Travel Trivia recently carried an article titled “7 Coldest States in the U.S.”
The seven coldest, it turns out, are Vermont, Montana, Wyoming, Minnesota, Maine, North Dakota, and (shockingly) Alaska. I might not have guessed all seven states, but I’m not surprised by any of them.
Interestingly, I found the article less interesting once I realized that it contained no surprises. Most effective columns, like movies and television shows, include a twist, an element that we didn’t see coming. If a surprising state had made the list, the list would have been more memorable.
One of the reasons Jesus’ stories are so compelling is that they contain this element of surprise. The problem is, his stories have become so well-known that we can miss what his first hearers knew.
The surprise that changes everything
For instance, the “Parable of the Good Samaritan” would have been a shocking title to a story in Jesus’ day. Samaritans were considered half-breeds and infidels by Jews. A “Good Samaritan” would be like a “Good Drug Dealer” or “Good Terrorist” to us. But his story is so familiar that we think of Samaritans as “good” in a way no one would have in his original audience.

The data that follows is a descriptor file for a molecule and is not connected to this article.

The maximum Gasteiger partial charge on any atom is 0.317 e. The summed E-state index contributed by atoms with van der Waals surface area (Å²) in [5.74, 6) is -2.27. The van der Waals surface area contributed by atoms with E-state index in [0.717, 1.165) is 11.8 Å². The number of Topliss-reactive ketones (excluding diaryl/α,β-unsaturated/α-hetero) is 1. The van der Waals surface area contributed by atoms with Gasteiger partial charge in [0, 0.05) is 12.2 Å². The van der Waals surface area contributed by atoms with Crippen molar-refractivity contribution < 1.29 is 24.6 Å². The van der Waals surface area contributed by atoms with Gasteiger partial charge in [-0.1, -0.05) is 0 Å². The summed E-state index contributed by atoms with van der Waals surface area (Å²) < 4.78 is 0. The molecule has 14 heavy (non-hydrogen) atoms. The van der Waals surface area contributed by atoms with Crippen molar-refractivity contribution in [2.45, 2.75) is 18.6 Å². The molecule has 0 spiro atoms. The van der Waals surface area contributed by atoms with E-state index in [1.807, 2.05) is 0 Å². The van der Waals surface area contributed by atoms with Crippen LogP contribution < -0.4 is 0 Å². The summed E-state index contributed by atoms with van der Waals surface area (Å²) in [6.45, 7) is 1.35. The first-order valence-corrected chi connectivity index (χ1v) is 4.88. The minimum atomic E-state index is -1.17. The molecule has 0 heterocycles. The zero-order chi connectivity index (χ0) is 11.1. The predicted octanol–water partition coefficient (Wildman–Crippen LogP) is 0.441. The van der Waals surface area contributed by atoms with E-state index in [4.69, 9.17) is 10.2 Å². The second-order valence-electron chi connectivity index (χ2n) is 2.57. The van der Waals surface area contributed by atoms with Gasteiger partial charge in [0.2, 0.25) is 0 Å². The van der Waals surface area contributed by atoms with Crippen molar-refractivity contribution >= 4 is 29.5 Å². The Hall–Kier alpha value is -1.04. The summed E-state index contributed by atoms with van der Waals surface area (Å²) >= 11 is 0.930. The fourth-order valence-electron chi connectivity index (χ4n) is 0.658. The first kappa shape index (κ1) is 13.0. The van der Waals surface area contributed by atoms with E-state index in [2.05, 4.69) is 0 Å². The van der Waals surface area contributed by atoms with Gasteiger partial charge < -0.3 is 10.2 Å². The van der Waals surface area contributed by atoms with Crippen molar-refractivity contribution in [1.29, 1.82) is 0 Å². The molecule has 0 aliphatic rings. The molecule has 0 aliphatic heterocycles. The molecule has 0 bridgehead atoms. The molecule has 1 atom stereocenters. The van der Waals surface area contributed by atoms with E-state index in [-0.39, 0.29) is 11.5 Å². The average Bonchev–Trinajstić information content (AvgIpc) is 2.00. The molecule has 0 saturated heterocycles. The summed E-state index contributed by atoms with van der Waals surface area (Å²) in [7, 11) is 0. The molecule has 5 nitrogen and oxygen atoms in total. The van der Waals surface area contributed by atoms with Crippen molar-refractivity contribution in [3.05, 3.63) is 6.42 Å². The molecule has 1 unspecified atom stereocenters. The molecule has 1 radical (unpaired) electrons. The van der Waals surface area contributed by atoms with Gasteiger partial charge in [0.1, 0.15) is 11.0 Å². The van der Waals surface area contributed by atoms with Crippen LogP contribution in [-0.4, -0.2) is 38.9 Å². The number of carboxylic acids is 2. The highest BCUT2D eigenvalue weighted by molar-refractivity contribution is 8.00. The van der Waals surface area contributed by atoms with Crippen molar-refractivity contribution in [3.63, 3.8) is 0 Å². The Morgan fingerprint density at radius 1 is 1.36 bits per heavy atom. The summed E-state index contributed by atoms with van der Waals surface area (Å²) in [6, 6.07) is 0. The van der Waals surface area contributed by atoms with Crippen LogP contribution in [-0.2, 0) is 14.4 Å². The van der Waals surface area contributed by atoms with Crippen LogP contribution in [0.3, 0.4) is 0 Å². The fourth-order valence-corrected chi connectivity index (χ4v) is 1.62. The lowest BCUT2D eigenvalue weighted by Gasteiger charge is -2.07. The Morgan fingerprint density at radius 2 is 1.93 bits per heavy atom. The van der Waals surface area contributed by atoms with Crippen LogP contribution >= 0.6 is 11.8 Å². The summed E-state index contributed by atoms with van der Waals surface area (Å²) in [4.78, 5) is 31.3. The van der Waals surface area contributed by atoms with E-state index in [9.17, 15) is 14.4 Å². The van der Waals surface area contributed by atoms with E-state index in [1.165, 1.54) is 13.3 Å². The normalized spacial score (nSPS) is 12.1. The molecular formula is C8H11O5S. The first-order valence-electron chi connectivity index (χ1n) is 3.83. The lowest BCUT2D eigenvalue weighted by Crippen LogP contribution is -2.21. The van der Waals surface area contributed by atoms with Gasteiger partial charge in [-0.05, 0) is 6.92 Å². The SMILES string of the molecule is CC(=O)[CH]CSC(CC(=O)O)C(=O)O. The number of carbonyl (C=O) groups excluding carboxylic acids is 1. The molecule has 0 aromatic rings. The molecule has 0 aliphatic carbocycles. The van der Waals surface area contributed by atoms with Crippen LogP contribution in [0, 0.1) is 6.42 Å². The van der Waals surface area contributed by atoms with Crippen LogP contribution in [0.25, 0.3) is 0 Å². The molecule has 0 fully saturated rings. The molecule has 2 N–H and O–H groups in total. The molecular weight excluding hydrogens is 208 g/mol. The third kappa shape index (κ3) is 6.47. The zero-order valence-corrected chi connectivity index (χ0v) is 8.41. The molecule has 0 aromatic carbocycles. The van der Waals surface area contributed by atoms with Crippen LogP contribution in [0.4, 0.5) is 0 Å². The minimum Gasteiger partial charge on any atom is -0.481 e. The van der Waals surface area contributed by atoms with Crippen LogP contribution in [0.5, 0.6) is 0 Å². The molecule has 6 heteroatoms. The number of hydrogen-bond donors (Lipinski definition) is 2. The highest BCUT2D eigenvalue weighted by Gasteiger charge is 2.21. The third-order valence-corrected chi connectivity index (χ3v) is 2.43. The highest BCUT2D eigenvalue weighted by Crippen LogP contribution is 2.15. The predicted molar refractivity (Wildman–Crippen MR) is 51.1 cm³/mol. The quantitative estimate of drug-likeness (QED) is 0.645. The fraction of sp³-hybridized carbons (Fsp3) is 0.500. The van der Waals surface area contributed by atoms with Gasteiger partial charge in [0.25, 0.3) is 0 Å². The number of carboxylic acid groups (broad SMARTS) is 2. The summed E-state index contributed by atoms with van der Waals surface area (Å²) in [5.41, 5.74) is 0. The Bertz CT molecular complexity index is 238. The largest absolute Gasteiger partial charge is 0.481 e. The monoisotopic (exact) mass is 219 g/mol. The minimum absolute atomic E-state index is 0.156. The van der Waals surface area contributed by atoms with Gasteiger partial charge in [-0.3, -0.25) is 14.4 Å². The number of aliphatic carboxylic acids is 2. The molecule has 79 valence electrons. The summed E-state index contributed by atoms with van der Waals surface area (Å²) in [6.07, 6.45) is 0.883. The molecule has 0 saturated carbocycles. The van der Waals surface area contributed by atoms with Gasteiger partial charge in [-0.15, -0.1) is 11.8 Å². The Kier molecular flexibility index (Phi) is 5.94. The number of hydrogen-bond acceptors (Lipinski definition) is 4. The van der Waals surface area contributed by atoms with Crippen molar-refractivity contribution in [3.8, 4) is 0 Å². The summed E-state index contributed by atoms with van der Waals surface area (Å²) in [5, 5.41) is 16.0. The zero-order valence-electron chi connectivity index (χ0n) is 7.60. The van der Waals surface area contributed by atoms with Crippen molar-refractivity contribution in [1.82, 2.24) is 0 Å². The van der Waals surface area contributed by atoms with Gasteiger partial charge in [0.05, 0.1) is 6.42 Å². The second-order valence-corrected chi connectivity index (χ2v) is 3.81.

It’s the same with his Parable of the Prodigal Son. For a son to demand his inheritance before his father’s death was a shocking act of disrespect in Jesus’ day. For that father then to welcome his rebellious son home was just as shocking. We miss the surprise because the story is so familiar.
Here’s the greatest shock of all: the holy God of the universe loves you as much as he loves his Son. In John 17, Jesus prays to his Father that “the world may know that you sent me and loved them even as you loved me” (v. 23). “Even as” could be translated, “to the same degree as.”
How can the Father possibly love us as much as he loves the Son?
Because he is love (1 John 4:8). This is his very nature. He loves us because he cannot not love us.
As a result, there is nothing we can do to make him love us any more or any less than he already does. He loves us simply because he loves us.
Unfortunately, the theological fact that God loves us is so commonplace among Christians that we miss its earth-shaking significance.
So, take a moment to consider the fact that the Lord of the universe knows your name. He knows every sin you’ve committed in the past and every sin you’ll commit in the future. And yet he loves you as much as he loves his sinless Son.
This is a surprise that changes everything.
Why do you need this good news today?